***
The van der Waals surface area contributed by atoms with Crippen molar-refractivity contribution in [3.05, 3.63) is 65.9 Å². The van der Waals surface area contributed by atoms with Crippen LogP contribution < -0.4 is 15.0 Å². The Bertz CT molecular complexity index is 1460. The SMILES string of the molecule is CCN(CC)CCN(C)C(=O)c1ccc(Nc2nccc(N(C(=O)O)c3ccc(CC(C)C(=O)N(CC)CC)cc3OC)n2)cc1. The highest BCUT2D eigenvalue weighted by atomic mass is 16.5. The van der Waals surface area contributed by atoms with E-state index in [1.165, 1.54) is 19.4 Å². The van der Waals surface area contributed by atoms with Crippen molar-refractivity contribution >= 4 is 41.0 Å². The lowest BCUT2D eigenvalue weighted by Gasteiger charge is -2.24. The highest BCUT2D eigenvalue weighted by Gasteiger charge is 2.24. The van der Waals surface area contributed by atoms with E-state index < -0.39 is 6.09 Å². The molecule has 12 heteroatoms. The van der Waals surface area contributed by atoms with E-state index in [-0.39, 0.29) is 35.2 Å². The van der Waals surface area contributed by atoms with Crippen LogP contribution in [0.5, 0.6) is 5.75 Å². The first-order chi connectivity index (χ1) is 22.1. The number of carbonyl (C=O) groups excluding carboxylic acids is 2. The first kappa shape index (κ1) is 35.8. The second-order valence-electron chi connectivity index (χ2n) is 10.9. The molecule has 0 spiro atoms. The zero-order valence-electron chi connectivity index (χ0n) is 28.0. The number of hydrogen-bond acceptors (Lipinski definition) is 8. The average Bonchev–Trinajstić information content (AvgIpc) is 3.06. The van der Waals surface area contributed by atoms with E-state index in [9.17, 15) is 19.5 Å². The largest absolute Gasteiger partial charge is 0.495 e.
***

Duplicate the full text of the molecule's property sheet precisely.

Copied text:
The van der Waals surface area contributed by atoms with Crippen molar-refractivity contribution in [3.05, 3.63) is 65.9 Å². The van der Waals surface area contributed by atoms with Crippen LogP contribution < -0.4 is 15.0 Å². The Bertz CT molecular complexity index is 1460. The SMILES string of the molecule is CCN(CC)CCN(C)C(=O)c1ccc(Nc2nccc(N(C(=O)O)c3ccc(CC(C)C(=O)N(CC)CC)cc3OC)n2)cc1. The highest BCUT2D eigenvalue weighted by atomic mass is 16.5. The van der Waals surface area contributed by atoms with E-state index in [1.165, 1.54) is 19.4 Å². The van der Waals surface area contributed by atoms with Crippen molar-refractivity contribution >= 4 is 41.0 Å². The lowest BCUT2D eigenvalue weighted by Gasteiger charge is -2.24. The highest BCUT2D eigenvalue weighted by Gasteiger charge is 2.24. The van der Waals surface area contributed by atoms with E-state index < -0.39 is 6.09 Å². The molecule has 12 heteroatoms. The van der Waals surface area contributed by atoms with E-state index in [-0.39, 0.29) is 35.2 Å². The van der Waals surface area contributed by atoms with Crippen LogP contribution in [0.5, 0.6) is 5.75 Å². The first-order chi connectivity index (χ1) is 22.1. The number of carbonyl (C=O) groups excluding carboxylic acids is 2. The first kappa shape index (κ1) is 35.8. The second-order valence-electron chi connectivity index (χ2n) is 10.9. The molecule has 0 spiro atoms. The zero-order valence-electron chi connectivity index (χ0n) is 28.0. The number of hydrogen-bond acceptors (Lipinski definition) is 8. The average Bonchev–Trinajstić information content (AvgIpc) is 3.06. The van der Waals surface area contributed by atoms with E-state index in [9.17, 15) is 19.5 Å². The largest absolute Gasteiger partial charge is 0.495 e.